The Road Trust was the early name for the council. Jimmy Holt was one of the original members along with Fred Collis. William Holt elected in 1905. The following recently in the Island News.

The Examiner 14/10/1904 Tenders are to be called by the road trust for the bridge over Samphire River, in the south of the island. This is a long-felt want, and the trust are to be congratulated on taking the job on hand in a vigorous manner.

The Examiner 30/6/1905 A meeting of the road trust was held at the residence of the chairman (Mr. J. L. Vireaux) on Monday, the 5th inst. There were five members present, when the plans supplied by the Public Works Department for the proposed bridge over the Samphire River were submitted, and on the motion of Mr. G. Messner, it was decided to call fresh tenders for same, as those settlers who tendered on the old specifications declined to allow their tenders to be held against the new ones offered. The secretary was instructed to obtain permission for the board to reassess the properties on the island, as much dissatisfaction is expressed on all sides at the present assessments. It was also agreed that the board meet for the future until further notice at the Whitemark store every first Wednesday of the month.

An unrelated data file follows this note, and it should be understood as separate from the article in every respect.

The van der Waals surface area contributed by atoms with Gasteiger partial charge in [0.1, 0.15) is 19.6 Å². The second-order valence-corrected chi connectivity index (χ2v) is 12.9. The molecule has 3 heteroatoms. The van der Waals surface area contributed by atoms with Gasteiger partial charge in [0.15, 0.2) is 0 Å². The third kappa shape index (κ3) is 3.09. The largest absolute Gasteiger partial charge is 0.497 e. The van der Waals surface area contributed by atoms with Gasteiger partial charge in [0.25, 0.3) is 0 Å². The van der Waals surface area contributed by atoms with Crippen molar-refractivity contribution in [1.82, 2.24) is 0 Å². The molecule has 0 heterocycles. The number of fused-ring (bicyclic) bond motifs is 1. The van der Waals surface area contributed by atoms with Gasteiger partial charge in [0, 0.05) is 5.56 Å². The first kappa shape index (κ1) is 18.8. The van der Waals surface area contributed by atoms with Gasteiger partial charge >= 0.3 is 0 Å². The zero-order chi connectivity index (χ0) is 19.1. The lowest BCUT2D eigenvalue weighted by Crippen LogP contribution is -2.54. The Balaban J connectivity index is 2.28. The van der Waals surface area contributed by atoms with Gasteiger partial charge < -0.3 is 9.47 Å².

The Examiner 11/10/1905 The ordinary meeting of the road trust was held at Whitemark yesterday, with six members present. A contract was let to Messrs. Dean and Briant to construct a bridge over the Samphire River, for the sum of £47 15s. Mr. W. Holt was instructed to get a culvert built over a dangerous part of the track between Whitemark and Trousers Point. A letter from L. Vireaux, re a culvert, was referred to the chairman and secretary to arrange. The secretary received instructions to write to the Minister of Lands re the proposed new road, or rather the re-opening of the old road which had been closed, to the Whitemark jetty, and to state that the trust were prepared to find £1 for £1, as suggested by him, towards the probable cost of same. Correspondence was read and dealt with from the Deputy Commissioner of Taxes, and the local authority of the Ringarooma district anent the proposal to form the Straits Islands into a separate assessment district. After some discussion this business was left in the hands of the deputy chairman, Mr. G. Messner, to communicate with Messrs. V. Huitfeldt, W. H. Ferguson, T. W. Barrett, and E. Stephens, J.s.P., with a view to obtain their co-operation and get the properties valued. Mr. G. Messner was elected deputy-chairman in the place of Mr. J. L. Vireaux, sen., who obtains temporary leave of absence. The treasurer presented his statement, which was found satisfactory, it being decided to wait until another meeting before taking the necessary steps towards recovering out-standing rates.